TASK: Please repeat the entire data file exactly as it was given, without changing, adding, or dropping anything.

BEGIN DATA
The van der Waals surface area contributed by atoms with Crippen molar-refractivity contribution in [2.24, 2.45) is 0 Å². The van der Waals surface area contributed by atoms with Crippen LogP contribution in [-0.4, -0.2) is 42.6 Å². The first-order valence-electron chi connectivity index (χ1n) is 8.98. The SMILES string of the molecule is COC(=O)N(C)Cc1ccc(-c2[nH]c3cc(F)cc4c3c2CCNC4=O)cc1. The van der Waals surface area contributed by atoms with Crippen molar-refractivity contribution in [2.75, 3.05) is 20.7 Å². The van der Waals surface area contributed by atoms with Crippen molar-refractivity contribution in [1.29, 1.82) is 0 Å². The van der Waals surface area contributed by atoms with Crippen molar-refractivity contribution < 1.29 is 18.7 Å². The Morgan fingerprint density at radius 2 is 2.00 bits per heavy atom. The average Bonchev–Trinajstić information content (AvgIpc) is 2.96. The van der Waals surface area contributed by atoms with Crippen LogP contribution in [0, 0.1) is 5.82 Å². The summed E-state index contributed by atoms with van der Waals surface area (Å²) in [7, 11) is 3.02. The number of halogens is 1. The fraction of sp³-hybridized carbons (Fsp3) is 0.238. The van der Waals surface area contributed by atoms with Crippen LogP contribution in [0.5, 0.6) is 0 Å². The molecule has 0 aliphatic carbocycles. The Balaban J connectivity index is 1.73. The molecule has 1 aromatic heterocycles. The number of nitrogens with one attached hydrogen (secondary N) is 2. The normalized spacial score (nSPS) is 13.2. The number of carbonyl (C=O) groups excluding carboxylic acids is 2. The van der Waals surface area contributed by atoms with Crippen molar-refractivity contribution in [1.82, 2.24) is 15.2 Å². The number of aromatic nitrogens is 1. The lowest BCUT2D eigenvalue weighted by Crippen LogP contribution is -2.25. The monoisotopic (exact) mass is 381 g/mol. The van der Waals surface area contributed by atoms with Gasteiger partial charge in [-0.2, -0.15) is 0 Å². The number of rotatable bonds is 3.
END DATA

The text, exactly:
The van der Waals surface area contributed by atoms with Crippen molar-refractivity contribution in [2.24, 2.45) is 0 Å². The van der Waals surface area contributed by atoms with Crippen LogP contribution in [-0.4, -0.2) is 42.6 Å². The first-order valence-electron chi connectivity index (χ1n) is 8.98. The SMILES string of the molecule is COC(=O)N(C)Cc1ccc(-c2[nH]c3cc(F)cc4c3c2CCNC4=O)cc1. The van der Waals surface area contributed by atoms with Crippen molar-refractivity contribution in [2.75, 3.05) is 20.7 Å². The van der Waals surface area contributed by atoms with Crippen molar-refractivity contribution in [1.29, 1.82) is 0 Å². The van der Waals surface area contributed by atoms with Crippen molar-refractivity contribution < 1.29 is 18.7 Å². The Morgan fingerprint density at radius 2 is 2.00 bits per heavy atom. The average Bonchev–Trinajstić information content (AvgIpc) is 2.96. The van der Waals surface area contributed by atoms with Crippen LogP contribution in [0, 0.1) is 5.82 Å². The summed E-state index contributed by atoms with van der Waals surface area (Å²) in [7, 11) is 3.02. The number of halogens is 1. The fraction of sp³-hybridized carbons (Fsp3) is 0.238. The van der Waals surface area contributed by atoms with Crippen LogP contribution in [0.5, 0.6) is 0 Å². The molecule has 0 aliphatic carbocycles. The Balaban J connectivity index is 1.73. The molecule has 1 aromatic heterocycles. The number of nitrogens with one attached hydrogen (secondary N) is 2. The normalized spacial score (nSPS) is 13.2. The number of carbonyl (C=O) groups excluding carboxylic acids is 2. The van der Waals surface area contributed by atoms with Crippen molar-refractivity contribution in [1.82, 2.24) is 15.2 Å². The number of aromatic nitrogens is 1. The lowest BCUT2D eigenvalue weighted by Crippen LogP contribution is -2.25. The monoisotopic (exact) mass is 381 g/mol. The van der Waals surface area contributed by atoms with Gasteiger partial charge in [-0.2, -0.15) is 0 Å². The number of rotatable bonds is 3.